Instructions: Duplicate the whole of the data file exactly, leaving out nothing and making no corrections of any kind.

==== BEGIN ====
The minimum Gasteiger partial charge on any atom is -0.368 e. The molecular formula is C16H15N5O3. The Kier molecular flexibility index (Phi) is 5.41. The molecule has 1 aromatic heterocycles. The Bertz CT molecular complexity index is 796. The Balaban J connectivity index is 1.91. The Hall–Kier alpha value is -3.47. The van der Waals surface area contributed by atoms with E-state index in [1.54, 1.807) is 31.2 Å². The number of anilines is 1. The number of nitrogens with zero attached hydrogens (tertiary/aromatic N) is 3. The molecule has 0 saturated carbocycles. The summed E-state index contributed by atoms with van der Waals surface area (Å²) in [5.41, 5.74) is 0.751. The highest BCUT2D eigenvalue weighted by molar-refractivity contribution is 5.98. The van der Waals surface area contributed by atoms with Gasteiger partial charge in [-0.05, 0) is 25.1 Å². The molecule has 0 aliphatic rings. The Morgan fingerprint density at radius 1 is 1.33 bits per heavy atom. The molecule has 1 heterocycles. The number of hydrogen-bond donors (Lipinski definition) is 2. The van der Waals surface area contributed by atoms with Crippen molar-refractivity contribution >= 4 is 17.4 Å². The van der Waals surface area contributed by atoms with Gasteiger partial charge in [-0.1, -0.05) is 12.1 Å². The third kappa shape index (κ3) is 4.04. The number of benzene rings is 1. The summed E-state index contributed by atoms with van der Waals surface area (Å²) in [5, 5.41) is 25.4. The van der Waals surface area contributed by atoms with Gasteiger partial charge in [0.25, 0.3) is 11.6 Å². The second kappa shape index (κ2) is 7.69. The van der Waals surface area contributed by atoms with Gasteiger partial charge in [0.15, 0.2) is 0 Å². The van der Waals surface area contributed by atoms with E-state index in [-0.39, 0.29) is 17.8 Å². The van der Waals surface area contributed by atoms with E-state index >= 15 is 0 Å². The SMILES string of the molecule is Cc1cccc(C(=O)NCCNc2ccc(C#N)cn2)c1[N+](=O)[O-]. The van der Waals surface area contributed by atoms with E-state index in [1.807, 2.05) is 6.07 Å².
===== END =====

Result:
The minimum Gasteiger partial charge on any atom is -0.368 e. The molecular formula is C16H15N5O3. The Kier molecular flexibility index (Phi) is 5.41. The molecule has 1 aromatic heterocycles. The Bertz CT molecular complexity index is 796. The Balaban J connectivity index is 1.91. The Hall–Kier alpha value is -3.47. The van der Waals surface area contributed by atoms with E-state index in [1.54, 1.807) is 31.2 Å². The number of anilines is 1. The number of nitrogens with zero attached hydrogens (tertiary/aromatic N) is 3. The molecule has 0 saturated carbocycles. The summed E-state index contributed by atoms with van der Waals surface area (Å²) in [5.41, 5.74) is 0.751. The highest BCUT2D eigenvalue weighted by molar-refractivity contribution is 5.98. The van der Waals surface area contributed by atoms with Gasteiger partial charge in [-0.05, 0) is 25.1 Å². The molecule has 0 aliphatic rings. The Morgan fingerprint density at radius 1 is 1.33 bits per heavy atom. The molecule has 1 heterocycles. The number of hydrogen-bond donors (Lipinski definition) is 2. The van der Waals surface area contributed by atoms with Crippen molar-refractivity contribution >= 4 is 17.4 Å². The van der Waals surface area contributed by atoms with Gasteiger partial charge in [-0.1, -0.05) is 12.1 Å². The third kappa shape index (κ3) is 4.04. The number of benzene rings is 1. The summed E-state index contributed by atoms with van der Waals surface area (Å²) in [5, 5.41) is 25.4. The van der Waals surface area contributed by atoms with Gasteiger partial charge in [0.25, 0.3) is 11.6 Å². The second kappa shape index (κ2) is 7.69. The van der Waals surface area contributed by atoms with Gasteiger partial charge in [0.15, 0.2) is 0 Å². The van der Waals surface area contributed by atoms with E-state index in [-0.39, 0.29) is 17.8 Å². The van der Waals surface area contributed by atoms with E-state index >= 15 is 0 Å². The SMILES string of the molecule is Cc1cccc(C(=O)NCCNc2ccc(C#N)cn2)c1[N+](=O)[O-]. The van der Waals surface area contributed by atoms with E-state index in [1.807, 2.05) is 6.07 Å².